City of Haterz? Readers talk Ashton, Demi and St. Louis' black culture

Jul 21, 2011 at 4:00 am
Porn on our browsers: Thank you, John Covelli [Blowback, July 14, 2011]! Whoever writes these articles reminds me of a child in an adult's body, who refuses to admit he's wrong, and every time he opens his mouth he gets a little smaller — but he arrogantly and obnoxiously keeps running his mouth.

If people at the RFT are really in agreement with this article, wouldn't you like to see what is in their computer history? As if sexual abuse and degradation isn't a problem in the world today! It's sad the RFT can't be more of a positive influence. Instead, where sex is concerned, they seem determined to promote and defend what is wrong in this world.

So many people have been sexually abused and exploited these days; I'm sure there are some that work at the RFT and are either too defensive to admit their beliefs have been warped by what happened to them, or they are silently cringing and hurt by articles like this. Sexual abuse and child abuse is a huge problem and getting worse.

Thank you, Demi and Ashton, for all that you are doing to try to get something done about it.
Susan, via the Internet

DAILY RFT, JULY 12, 2011
High praise: "City of Haterz" is one of the best documentaries of the last ten years dealing with black social and cultural atrophy, and its focus on St. Louis was especially poignant ["Are STL Blacks Keeping Each Others Down? New Documentary, City of Haterz, Says Yes," Nicholas Phillips].

The conversations in the film were yet more evidence of how black culture in this country is fundamentally two cultures: a culture that is broken and self-destructive, and another attempting reform and dialogue. It is heartbreaking to see that for many, there is no definition or recognition for success that is not defined as "white" — that it remains difficult to be successful and gain respect without having to be part of something "non-black." The culture that is broken and self-destructive has become dependent on racism and suffering as the identifying features of an entire group of people. Sadly, the culture that attempts reform is unable to make as much progress as they would otherwise because the negativity of the self-destructive culture influences the rest of the non-black citizen population into thinking that progress is skin-deep, hollow and ultimately impossible. It leads to the continuation of a racist mindset both within and outside the black community that blacks just aren't good citizens and aren't worth saving. It is an extremely vicious cycle that feeds on itself and results in more poverty and suffering all around as hopelessness feeds on itself.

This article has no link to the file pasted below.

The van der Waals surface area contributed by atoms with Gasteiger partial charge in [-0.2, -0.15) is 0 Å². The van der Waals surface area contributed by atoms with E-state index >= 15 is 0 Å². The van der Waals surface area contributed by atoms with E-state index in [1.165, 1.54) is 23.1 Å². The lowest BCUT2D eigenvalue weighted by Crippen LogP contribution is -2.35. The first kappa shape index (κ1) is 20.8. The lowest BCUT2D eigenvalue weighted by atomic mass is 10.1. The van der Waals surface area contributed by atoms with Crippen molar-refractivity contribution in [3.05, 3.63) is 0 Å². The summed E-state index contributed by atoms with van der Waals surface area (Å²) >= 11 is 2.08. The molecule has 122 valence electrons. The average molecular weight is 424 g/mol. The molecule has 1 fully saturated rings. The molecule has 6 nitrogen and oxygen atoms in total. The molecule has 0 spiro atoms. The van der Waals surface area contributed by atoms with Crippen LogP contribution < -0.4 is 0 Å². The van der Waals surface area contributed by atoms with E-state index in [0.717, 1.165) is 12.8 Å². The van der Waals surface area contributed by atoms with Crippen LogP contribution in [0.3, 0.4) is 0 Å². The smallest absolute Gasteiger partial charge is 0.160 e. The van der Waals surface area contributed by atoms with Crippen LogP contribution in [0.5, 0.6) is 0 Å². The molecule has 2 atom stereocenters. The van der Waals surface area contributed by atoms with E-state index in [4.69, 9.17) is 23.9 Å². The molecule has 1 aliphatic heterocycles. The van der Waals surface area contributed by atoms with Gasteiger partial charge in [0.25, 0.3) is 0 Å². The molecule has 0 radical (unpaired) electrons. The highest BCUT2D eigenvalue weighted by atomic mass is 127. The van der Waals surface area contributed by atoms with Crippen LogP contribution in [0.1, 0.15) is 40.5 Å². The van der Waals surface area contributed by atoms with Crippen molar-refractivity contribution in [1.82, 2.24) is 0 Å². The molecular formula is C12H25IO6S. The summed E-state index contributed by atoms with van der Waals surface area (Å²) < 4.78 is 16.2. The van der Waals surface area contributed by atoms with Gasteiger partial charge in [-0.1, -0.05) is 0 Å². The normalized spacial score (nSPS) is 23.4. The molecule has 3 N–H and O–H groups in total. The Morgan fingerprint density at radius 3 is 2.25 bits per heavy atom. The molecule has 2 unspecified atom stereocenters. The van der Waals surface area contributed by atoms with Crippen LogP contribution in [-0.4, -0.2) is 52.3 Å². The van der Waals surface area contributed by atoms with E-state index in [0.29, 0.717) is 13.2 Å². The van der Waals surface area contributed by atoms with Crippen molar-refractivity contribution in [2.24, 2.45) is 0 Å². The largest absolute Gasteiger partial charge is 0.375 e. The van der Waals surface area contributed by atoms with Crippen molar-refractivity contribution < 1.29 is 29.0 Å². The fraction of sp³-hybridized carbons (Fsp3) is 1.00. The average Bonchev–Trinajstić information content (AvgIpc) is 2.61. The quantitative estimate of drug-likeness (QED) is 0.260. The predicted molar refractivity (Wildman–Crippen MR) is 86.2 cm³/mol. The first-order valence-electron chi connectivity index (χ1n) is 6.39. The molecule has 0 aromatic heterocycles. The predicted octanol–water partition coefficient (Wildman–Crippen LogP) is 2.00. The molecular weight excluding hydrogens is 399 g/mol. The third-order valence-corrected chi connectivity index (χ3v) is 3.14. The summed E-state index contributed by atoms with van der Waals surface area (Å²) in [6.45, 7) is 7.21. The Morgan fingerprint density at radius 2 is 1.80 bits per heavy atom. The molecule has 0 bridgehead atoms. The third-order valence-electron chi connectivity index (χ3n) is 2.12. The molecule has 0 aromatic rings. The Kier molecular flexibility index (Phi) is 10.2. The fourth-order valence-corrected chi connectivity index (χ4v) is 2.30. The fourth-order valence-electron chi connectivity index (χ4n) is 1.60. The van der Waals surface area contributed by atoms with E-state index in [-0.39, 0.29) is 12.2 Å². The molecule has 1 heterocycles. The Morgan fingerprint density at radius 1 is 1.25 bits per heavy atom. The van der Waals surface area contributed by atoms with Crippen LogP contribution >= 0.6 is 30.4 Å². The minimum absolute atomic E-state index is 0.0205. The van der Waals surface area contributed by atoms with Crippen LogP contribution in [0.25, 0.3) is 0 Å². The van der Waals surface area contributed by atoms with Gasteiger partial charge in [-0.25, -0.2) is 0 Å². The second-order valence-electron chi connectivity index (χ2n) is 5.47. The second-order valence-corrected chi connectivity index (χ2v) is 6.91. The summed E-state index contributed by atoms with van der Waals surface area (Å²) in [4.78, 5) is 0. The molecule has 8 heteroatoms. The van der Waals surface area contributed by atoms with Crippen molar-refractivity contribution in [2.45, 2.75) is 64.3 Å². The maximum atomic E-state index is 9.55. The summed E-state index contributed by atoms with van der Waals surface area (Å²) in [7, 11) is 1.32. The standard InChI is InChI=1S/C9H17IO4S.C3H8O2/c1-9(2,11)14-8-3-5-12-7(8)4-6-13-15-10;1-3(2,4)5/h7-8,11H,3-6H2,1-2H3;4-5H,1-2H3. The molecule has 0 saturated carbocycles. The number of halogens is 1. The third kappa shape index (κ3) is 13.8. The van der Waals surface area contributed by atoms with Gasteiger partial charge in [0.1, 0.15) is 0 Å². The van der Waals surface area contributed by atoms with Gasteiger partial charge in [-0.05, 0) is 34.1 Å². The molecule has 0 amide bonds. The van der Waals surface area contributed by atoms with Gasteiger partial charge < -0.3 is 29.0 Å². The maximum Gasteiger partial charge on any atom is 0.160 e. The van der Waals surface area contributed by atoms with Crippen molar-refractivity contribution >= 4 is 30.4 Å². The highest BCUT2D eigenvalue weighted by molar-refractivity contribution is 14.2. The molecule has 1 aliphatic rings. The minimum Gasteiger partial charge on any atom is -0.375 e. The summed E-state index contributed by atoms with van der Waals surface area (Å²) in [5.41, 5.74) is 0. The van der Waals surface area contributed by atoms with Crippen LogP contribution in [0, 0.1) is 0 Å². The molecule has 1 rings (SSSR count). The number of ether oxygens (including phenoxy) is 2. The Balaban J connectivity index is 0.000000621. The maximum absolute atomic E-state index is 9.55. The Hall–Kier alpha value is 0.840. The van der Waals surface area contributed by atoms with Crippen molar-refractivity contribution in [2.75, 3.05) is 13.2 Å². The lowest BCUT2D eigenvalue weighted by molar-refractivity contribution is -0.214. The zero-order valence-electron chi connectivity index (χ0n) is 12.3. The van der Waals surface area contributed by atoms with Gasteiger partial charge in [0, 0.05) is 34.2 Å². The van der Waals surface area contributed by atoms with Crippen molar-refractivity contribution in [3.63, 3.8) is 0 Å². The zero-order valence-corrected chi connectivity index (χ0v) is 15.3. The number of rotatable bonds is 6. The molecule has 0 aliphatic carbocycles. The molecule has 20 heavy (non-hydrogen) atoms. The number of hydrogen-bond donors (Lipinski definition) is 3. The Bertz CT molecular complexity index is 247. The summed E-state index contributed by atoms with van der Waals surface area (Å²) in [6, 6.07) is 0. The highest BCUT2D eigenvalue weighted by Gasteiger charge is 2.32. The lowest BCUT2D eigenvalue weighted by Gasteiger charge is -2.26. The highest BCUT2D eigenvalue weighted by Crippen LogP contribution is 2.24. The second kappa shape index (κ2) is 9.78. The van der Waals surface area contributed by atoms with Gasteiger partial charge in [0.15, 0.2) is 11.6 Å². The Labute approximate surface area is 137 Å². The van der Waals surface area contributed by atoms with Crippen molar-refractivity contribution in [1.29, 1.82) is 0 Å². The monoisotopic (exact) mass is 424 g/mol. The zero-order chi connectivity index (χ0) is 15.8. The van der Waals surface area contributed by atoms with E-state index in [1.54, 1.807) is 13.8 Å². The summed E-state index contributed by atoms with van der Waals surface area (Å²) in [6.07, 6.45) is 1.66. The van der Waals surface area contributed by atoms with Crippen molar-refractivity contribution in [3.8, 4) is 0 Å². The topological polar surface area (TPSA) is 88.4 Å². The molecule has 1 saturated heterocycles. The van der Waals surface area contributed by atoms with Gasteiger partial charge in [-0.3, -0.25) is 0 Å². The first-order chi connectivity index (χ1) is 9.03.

Any social or cultural identity based on racism, suffering and entitlement must obsess over it, maintain it, but most importantly keep everyone that belongs to it inside the cultural definition (i.e. hatin'), otherwise they lose their identity. What is very strange is that for all the pronouncements in the film about the pride that blacks should have in their heritage and the large numbers of black St. Louisans and Americans that have "made it out," why hasn't this glut of examples shown so many that there is a way out of the violence and depression?

The proof of the film's argument is right in front of us. It's not as though Black America lacks examples of success to follow; instead, it's that many don't see them as "black American successes." They see those who made it out as outside black culture. Truly very sad.
Dyarborough, via the Internet